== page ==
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I Was Over-Served at a Bar, Can I Sue?

Posted by John Hamilton | Jul 10, 2015 | 0 Comments

We all like to have a good time, and for the most part we can tell when a good time will turn into a not-so-good time. But what about when we can't?

We'd all like to think we know best when it comes to drinking, and we can be responsible for our own buzz. But if we're too far gone to know when we should stop drinking, is it a bar's responsibility to cut us off? And if they don't, can they be held responsible if we get injured?

Dram Shop Laws

As bars were known in 18th Century England, most states have what are known as dram shop laws that extend the liability for intoxication-related injuries to the establishment that served the person who causes the injuries. Although state laws differ, a plaintiff will normally need to demonstrate:

  1. Proof of sale of alcohol to the patron
  2. Injuries sustained by the patron
  3. Proximate cause between the alcohol sale and intoxication
  4. Intoxication was at least one cause of the third-party damages

The classic example of dram shop laws: an over-served patron leaves the bar and drunkenly causes an accident. If the third parties injured in the accident sue the bar, the bar is liable for over-serving the patron.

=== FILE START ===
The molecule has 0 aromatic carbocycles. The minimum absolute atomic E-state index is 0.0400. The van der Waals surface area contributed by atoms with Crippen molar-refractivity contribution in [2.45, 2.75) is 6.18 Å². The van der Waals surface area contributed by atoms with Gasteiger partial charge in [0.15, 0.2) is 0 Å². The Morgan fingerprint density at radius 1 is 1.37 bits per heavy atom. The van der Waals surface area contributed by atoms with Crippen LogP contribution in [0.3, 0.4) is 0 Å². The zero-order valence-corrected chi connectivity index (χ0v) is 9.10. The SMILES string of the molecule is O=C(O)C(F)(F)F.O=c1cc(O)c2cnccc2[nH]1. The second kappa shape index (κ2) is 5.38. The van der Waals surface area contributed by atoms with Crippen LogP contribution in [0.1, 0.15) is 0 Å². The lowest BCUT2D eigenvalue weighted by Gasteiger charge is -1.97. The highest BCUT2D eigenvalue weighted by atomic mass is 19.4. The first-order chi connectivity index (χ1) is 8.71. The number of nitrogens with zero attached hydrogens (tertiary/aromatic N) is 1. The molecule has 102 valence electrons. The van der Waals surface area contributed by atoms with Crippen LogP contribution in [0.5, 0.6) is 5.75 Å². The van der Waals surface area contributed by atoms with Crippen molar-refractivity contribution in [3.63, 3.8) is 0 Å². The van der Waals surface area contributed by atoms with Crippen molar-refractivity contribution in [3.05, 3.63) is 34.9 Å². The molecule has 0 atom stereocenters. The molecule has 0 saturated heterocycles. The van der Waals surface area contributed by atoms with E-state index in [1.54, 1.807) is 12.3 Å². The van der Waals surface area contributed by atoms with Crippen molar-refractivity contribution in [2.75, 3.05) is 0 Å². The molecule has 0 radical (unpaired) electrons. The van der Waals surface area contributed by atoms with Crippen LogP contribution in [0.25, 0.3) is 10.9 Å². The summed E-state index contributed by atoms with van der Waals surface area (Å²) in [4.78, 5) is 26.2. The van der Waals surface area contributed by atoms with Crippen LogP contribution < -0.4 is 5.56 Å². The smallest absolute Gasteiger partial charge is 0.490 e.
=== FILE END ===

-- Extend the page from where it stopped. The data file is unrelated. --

But can dram shop laws cover the patron's injuries? Like many legal questions, it depends on your state's dram shop laws. Some states, like New Jersey, allow patrons to sue bars for over-serving, while other states, like New York, expressly prohibit patrons from suing bars in that scenario.

Contributory Negligence

The biggest hurdle most patrons will face when claiming they were over-served is their own contributory negligence. Contributory or comparative negligence is a legal concept that divides fault between two or more parties responsible for injuries or damages. In some cases, multiple parties can be allocated a certain percentage of blame, depending on their behavior.

As a defense to a negligence claim, a bar could say that a patron was responsible for his own drinking and push some or all of the liability onto the patron. And some juries may not be sympathetic to someone who gets hurt or hurts themselves after drinking too much.

That said, you may want to consult an experienced injury attorney if you've been injured after being over-served at a bar.

About the Author

John Hamilton

John J. Hamilton – Attorney is a solo practice. I personally handle every client's matter. I am a “roll-up-the-sleeves” hands-on attorney. I employ no other attorneys, paralegals, or legal secretaries. Clients can expect me — and no one else — to write every legal letter, write every legal docum...


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